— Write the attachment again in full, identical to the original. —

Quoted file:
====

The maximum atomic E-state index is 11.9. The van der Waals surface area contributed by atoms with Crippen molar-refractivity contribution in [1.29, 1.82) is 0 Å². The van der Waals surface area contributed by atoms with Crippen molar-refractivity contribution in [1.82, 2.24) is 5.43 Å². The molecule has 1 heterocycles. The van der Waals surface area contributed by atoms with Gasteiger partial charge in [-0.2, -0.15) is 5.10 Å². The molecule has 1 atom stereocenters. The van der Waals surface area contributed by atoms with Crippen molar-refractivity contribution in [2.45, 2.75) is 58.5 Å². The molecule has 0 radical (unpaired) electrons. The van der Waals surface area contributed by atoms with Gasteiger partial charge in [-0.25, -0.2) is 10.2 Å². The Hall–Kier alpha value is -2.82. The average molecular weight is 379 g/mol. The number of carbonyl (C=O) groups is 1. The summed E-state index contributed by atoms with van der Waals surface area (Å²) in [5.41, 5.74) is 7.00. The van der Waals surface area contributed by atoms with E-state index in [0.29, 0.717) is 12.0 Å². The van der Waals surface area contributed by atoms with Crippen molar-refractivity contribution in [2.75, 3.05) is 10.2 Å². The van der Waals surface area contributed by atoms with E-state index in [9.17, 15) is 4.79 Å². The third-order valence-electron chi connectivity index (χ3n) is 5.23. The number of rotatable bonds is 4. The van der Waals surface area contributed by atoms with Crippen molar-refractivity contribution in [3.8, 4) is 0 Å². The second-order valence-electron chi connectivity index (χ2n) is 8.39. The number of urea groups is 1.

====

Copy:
The maximum atomic E-state index is 11.9. The van der Waals surface area contributed by atoms with Crippen molar-refractivity contribution in [1.29, 1.82) is 0 Å². The van der Waals surface area contributed by atoms with Crippen molar-refractivity contribution in [1.82, 2.24) is 5.43 Å². The molecule has 1 heterocycles. The van der Waals surface area contributed by atoms with Gasteiger partial charge in [-0.2, -0.15) is 5.10 Å². The molecule has 1 atom stereocenters. The van der Waals surface area contributed by atoms with Crippen molar-refractivity contribution in [2.45, 2.75) is 58.5 Å². The molecule has 0 radical (unpaired) electrons. The van der Waals surface area contributed by atoms with Gasteiger partial charge in [-0.25, -0.2) is 10.2 Å². The Hall–Kier alpha value is -2.82. The average molecular weight is 379 g/mol. The number of carbonyl (C=O) groups is 1. The summed E-state index contributed by atoms with van der Waals surface area (Å²) in [5.41, 5.74) is 7.00. The van der Waals surface area contributed by atoms with E-state index in [0.29, 0.717) is 12.0 Å². The van der Waals surface area contributed by atoms with Crippen molar-refractivity contribution in [2.75, 3.05) is 10.2 Å². The van der Waals surface area contributed by atoms with E-state index in [9.17, 15) is 4.79 Å². The third-order valence-electron chi connectivity index (χ3n) is 5.23. The number of rotatable bonds is 4. The van der Waals surface area contributed by atoms with Crippen molar-refractivity contribution in [3.8, 4) is 0 Å². The second-order valence-electron chi connectivity index (χ2n) is 8.39. The number of urea groups is 1.